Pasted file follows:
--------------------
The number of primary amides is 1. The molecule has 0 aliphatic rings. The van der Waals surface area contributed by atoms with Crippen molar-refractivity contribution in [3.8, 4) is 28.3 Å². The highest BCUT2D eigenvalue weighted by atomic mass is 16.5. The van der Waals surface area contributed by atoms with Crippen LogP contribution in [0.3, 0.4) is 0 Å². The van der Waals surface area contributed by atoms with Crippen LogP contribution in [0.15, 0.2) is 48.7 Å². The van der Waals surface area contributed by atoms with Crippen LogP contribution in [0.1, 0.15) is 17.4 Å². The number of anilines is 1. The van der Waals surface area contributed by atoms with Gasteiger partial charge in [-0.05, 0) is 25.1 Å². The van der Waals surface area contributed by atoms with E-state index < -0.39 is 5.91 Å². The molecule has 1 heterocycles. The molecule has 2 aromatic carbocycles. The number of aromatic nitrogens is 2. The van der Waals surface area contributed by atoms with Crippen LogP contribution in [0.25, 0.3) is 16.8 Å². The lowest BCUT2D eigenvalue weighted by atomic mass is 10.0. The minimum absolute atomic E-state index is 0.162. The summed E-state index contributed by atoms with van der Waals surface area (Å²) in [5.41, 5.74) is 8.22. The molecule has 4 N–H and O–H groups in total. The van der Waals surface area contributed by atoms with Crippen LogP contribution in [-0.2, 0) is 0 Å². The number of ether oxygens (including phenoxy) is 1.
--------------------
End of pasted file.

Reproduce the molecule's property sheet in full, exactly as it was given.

The number of primary amides is 1. The molecule has 0 aliphatic rings. The van der Waals surface area contributed by atoms with Crippen molar-refractivity contribution in [3.8, 4) is 28.3 Å². The highest BCUT2D eigenvalue weighted by atomic mass is 16.5. The van der Waals surface area contributed by atoms with Crippen LogP contribution in [0.3, 0.4) is 0 Å². The van der Waals surface area contributed by atoms with Crippen LogP contribution in [0.15, 0.2) is 48.7 Å². The van der Waals surface area contributed by atoms with Crippen LogP contribution in [0.1, 0.15) is 17.4 Å². The number of anilines is 1. The van der Waals surface area contributed by atoms with Gasteiger partial charge in [-0.05, 0) is 25.1 Å². The van der Waals surface area contributed by atoms with E-state index < -0.39 is 5.91 Å². The molecule has 1 heterocycles. The molecule has 2 aromatic carbocycles. The number of aromatic nitrogens is 2. The van der Waals surface area contributed by atoms with Crippen LogP contribution in [0.25, 0.3) is 16.8 Å². The lowest BCUT2D eigenvalue weighted by atomic mass is 10.0. The minimum absolute atomic E-state index is 0.162. The summed E-state index contributed by atoms with van der Waals surface area (Å²) in [5.41, 5.74) is 8.22. The molecule has 4 N–H and O–H groups in total. The van der Waals surface area contributed by atoms with Crippen LogP contribution in [-0.2, 0) is 0 Å². The number of ether oxygens (including phenoxy) is 1.